Our Cinema Society screening today was the much-heralded film that’s not only getting Best Actor buzz for Benedict Cumberbatch but Best Picture buzz. Winner of the audience award at the Toronto Film Festival, it’s the type of movie Oscar voters love – a veddy veddy British period piece based on a true story with terrific acting, a beautiful score and a stirring screenplay.
Cumberbatch is brilliant as Alan Turing, the obsessive, socially inept (with Asperger’s, most likely) mathematician who cracked the German Enigma Code that helped the Allies win WWII. Moving back and forth in time, the movie begins as Turing is being interrogated by a policeman after his home is burgled, creating a suspenseful opening to the story. We see Turing as a young prodigy at boarding school who’s bullied by the other boys because he’s such an outsider/nerd. We see him talking his way into a top-secret job with the Government Code and Cipher School where he doesn’t get along with his superiors or co-workers but does manage to impress an MI6 agent played by the always compelling Mark Strong. We see him invent a machine that ultimately breaks the code used by the Nazis to encode all military radio transmissions. And we see him recruit a female mathematician (Keira Knightley) with whom he forges a friendship but not a romance. Turing is a closeted gay man and homosexuality is illegal in Britain, and his story does not have a happy ending. In the closing credits we learn that Turing, who committed suicide two years after being arrested for indecency, was pardoned by Queen Elizabeth in 2009 and is now considered the hero he was.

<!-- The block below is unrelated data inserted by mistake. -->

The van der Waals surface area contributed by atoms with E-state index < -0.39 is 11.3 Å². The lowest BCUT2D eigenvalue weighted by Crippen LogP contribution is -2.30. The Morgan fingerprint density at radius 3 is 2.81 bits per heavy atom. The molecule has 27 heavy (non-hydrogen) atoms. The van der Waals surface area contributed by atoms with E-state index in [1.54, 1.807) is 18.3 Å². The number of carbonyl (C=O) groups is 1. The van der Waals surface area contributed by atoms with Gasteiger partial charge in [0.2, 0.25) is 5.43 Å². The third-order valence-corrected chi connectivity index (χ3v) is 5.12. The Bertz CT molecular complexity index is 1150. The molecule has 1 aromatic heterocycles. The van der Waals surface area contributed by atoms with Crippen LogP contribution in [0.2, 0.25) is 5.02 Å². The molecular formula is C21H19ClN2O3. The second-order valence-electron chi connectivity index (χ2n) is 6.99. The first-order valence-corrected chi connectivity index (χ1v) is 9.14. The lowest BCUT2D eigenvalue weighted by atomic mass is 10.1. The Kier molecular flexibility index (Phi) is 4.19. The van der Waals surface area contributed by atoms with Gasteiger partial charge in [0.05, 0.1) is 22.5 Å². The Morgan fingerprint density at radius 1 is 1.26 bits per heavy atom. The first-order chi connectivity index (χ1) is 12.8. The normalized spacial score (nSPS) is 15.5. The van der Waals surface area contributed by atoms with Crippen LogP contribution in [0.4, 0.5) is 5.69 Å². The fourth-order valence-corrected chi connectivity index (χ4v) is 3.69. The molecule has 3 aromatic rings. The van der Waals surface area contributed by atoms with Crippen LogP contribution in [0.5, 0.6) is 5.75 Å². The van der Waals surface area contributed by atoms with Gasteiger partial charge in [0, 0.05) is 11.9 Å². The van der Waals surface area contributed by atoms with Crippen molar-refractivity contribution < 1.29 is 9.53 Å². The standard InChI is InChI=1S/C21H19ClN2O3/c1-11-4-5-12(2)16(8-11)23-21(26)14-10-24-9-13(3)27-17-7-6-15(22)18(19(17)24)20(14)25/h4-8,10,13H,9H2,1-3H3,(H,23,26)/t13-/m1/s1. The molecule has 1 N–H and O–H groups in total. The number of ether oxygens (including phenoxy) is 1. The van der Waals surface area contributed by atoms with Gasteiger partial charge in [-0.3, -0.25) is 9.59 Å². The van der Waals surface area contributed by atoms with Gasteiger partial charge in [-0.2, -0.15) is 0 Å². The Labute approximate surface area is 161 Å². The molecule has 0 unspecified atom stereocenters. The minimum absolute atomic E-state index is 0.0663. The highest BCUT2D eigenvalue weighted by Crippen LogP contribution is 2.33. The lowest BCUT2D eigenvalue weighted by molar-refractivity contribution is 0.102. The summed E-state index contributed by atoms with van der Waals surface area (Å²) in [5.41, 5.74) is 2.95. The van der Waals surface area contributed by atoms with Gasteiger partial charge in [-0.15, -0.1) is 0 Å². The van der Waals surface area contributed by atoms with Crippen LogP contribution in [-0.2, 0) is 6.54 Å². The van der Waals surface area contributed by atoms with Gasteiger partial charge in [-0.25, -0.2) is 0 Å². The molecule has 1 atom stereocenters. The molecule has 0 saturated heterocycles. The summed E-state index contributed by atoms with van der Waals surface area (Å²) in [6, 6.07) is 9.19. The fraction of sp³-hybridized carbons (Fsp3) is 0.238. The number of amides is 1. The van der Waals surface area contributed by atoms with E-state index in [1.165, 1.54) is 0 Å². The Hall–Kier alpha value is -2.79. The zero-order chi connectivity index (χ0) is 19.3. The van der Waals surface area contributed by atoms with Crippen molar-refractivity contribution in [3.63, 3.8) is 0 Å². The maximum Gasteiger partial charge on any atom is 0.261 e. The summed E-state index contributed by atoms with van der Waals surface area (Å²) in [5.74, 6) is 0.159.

There are some great lines of dialogue that stem from Turing’s outsider-ness, but there’s too much “speechifying” for me. Characters often talk in sayings of the type that appear on bumper stickers and the cast should have been allowed to act out those moments rather than tell us what we’re supposed to be thinking. But the use of historical footage (Hitler, Churchill, wartime Britain) is very effective and the overall feel of the film is Big Oscar Picture in the same way that “King’s Speech” was. And Cumberbatch and Knightley deserve all the acclaim they’re getting; they’re wonderful to watch. Which is to say I liked “The Imitation Game” a lot, I really did. It just didn’t get to me in that way that generates the sentiment: “This is the best movie I’ve seen this year.”